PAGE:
Sunday, May 27

Alumna’s art questions authenticity of human interaction amid technology


Alumna and assistant professor Lauren McCarthy worked on an art piece called "How We Act Together," which is currently on display at the "Lost in the Net Dream" exhibition at the National Taiwan Museum of Fine Art. The web-based piece prompts its audience to perform simple tasks such as nodding or screaming while on camera. (Laura Uzes/Daily Bruin)

Alumna and assistant professor Lauren McCarthy worked on an art piece called "How We Act Together," which is currently on display at the "Lost in the Net Dream" exhibition at the National Taiwan Museum of Fine Art. The web-based piece prompts its audience to perform simple tasks such as nodding or screaming while on camera. (Laura Uzes/Daily Bruin)



Correction: The previous version of this article incorrectly stated David Leonard worked on the exhibition "Lost in the Net Dream." In fact, Leonard has collaborated with Lauren McCarthy in the past.

Screaming in public is rarely acceptable.

But at alumna and assistant professor Lauren McCarthy and collaborator Kyle McDonald’s exhibition, that’s exactly what visitors will do.

For McCarthy and McDonald’s latest project, “How We Act Together,” visitors to the National Taiwan Museum of Fine Arts stand in front of a large video projection on the wall of the exhibition hall. The video prompts participants to perform basic forms of expression, such as nodding or screaming until they feel too tired to continue. The interactive, web-based performance is one among a series of works by artists from around the world in the exhibition “Lost in the Net Dream,” which opened Saturday and will run until May 6. Along with the other pieces in the exhibit, McCarthy said the project examines the effects technology can have in shaping simple human interactions.

“A lot of my work deals with social interactions and the awkwardness we feel sometimes in the space between how we feel and how we’re expected to behave,” McCarthy said.

Visitors can experience the piece either in person at the exhibition or from their home computer by using the project’s website. When participants access the website or interact with the video projection, they must choose between one of four human interactions – nodding, greeting, screaming or making eye contact – which then links to a video of a past participant performing the same gesture. Around every three seconds, the video shifts to a new person.

During the video, participants are also prompted to perform the same gesture while recording them through the camera on their computer. McCarthy said the user’s action is required to keep the video playing. If the participant manages to perform the action longer than the length of the entire video series, the website records a three-second clip of the user and adds it to the video chain, she said.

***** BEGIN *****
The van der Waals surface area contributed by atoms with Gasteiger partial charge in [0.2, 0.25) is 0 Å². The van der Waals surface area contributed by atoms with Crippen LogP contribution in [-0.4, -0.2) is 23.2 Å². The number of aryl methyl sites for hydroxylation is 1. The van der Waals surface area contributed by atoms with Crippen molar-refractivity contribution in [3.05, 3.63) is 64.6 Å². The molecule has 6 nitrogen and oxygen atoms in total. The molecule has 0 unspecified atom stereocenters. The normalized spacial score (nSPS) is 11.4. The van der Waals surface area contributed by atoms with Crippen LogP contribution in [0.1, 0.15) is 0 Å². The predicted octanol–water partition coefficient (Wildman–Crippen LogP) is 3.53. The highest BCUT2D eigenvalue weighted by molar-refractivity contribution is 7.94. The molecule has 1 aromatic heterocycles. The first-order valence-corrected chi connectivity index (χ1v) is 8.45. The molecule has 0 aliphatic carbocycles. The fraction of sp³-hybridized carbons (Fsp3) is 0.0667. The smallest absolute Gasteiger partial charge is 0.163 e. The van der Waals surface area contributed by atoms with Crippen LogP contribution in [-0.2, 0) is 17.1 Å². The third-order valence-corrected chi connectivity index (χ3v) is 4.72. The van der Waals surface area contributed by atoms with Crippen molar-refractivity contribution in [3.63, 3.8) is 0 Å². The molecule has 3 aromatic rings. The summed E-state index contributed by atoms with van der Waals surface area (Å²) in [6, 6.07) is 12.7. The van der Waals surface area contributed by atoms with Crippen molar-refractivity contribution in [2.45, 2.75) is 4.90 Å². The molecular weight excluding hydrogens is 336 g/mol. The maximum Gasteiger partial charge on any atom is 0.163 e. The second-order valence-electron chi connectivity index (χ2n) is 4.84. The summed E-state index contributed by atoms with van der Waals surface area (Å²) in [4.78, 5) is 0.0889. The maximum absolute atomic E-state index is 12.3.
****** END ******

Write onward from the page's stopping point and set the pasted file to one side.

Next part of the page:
“The point of it is to point out these gestures that we make in everyday life and see what it feels like when we perform them to the point of exhaustion,” McCarthy said.

McCarthy said the pair selected the interactions of nodding, greeting, screaming and making eye contact for their simplicity. The movements had to be basic enough for the computer algorithm to recognize the action being performed, but it also needed to have social significance behind them for users to understand, she said.

The movements begin as acts of acknowledgment, but when performed repeatedly, they start to lose their meaning – both in the project and in real life, McCarthy said. A person may smile or produce a greeting because it is socially expected of them when they pass by someone they know, but over time, everyday interactions become a mere habit, she said.

McDonald said the experience contemplates the robotic nature of nodding or smiling in real life, particularly when performed in the presence of technology. He said he finds himself absent-mindedly performing a socially accepted gesture when he’s busy using a device.

For example, McDonald said he often diverges his attention away from an in-person conversation to check his cellphone for any notifications. He might nod his head at the person in understanding while simultaneously reading a text message on his phone. The act of nodding is meant to signify comprehension, but in reality, he only heard a small fraction of what that person said.

“It gives the other person indication that you’re listening, but that might not actually be true,” McDonald said. “It’s more of a performance for their sake rather than your sake.”

Alumnus David Leonard, who has collaborated with McCarthy in the past, said because of the accelerating advances in technology, it is important to have performance artists like McCarthy. Her work provides insight into how humans are physically reacting to the fast-paced changes in modern technology by forcing participants to contemplate aspects of their daily routine, he said.

“In a lot of ways, technology has accelerated faster than humans can experience it all,” Leonard said.

In the midst of this technological acceleration, McCarthy said “How We Act Together” calls on people to pause and think about their everyday experiences. Participants have to contemplate their actions over time, she said.

“With this piece, we really just want people to reflect on why we view certain gestures as regular parts of our conversation and how those things are changing – what it means for a computer to be in the loop of our conversation,” McDonald said.

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